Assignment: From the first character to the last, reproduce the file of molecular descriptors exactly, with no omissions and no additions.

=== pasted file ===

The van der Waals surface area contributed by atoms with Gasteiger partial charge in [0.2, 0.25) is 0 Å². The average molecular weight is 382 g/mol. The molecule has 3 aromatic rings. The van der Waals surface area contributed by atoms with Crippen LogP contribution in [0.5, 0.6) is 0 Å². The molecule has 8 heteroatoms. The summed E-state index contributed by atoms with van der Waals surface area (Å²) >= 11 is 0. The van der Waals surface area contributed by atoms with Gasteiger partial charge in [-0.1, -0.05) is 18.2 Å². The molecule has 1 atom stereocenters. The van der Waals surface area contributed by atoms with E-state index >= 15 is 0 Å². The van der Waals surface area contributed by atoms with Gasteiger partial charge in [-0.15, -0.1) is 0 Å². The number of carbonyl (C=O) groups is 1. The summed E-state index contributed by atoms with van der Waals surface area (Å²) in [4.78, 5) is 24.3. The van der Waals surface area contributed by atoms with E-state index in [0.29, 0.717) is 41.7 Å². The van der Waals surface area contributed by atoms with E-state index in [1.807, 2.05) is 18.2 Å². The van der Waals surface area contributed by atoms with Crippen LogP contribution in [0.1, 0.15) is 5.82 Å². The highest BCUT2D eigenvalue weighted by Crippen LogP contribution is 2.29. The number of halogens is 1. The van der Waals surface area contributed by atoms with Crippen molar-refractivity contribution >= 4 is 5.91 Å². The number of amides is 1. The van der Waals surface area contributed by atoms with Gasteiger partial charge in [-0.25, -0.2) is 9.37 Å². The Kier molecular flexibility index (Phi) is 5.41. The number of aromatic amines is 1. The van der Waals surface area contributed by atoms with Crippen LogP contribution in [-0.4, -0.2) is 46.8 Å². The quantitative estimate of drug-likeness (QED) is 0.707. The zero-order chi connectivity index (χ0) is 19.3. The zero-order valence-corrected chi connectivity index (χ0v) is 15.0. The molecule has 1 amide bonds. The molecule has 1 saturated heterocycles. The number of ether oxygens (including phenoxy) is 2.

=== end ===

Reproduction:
The van der Waals surface area contributed by atoms with Gasteiger partial charge in [0.2, 0.25) is 0 Å². The average molecular weight is 382 g/mol. The molecule has 3 aromatic rings. The van der Waals surface area contributed by atoms with Crippen LogP contribution in [0.5, 0.6) is 0 Å². The molecule has 8 heteroatoms. The summed E-state index contributed by atoms with van der Waals surface area (Å²) >= 11 is 0. The van der Waals surface area contributed by atoms with Gasteiger partial charge in [-0.1, -0.05) is 18.2 Å². The molecule has 1 atom stereocenters. The van der Waals surface area contributed by atoms with E-state index >= 15 is 0 Å². The van der Waals surface area contributed by atoms with Gasteiger partial charge in [-0.15, -0.1) is 0 Å². The number of carbonyl (C=O) groups is 1. The summed E-state index contributed by atoms with van der Waals surface area (Å²) in [4.78, 5) is 24.3. The van der Waals surface area contributed by atoms with E-state index in [0.29, 0.717) is 41.7 Å². The van der Waals surface area contributed by atoms with E-state index in [1.807, 2.05) is 18.2 Å². The van der Waals surface area contributed by atoms with Crippen LogP contribution in [0.1, 0.15) is 5.82 Å². The highest BCUT2D eigenvalue weighted by Crippen LogP contribution is 2.29. The number of halogens is 1. The van der Waals surface area contributed by atoms with Crippen molar-refractivity contribution >= 4 is 5.91 Å². The number of amides is 1. The van der Waals surface area contributed by atoms with Gasteiger partial charge in [-0.25, -0.2) is 9.37 Å². The Kier molecular flexibility index (Phi) is 5.41. The number of aromatic amines is 1. The van der Waals surface area contributed by atoms with Crippen LogP contribution in [-0.4, -0.2) is 46.8 Å². The quantitative estimate of drug-likeness (QED) is 0.707. The zero-order chi connectivity index (χ0) is 19.3. The zero-order valence-corrected chi connectivity index (χ0v) is 15.0. The molecule has 1 amide bonds. The molecule has 1 saturated heterocycles. The number of ether oxygens (including phenoxy) is 2.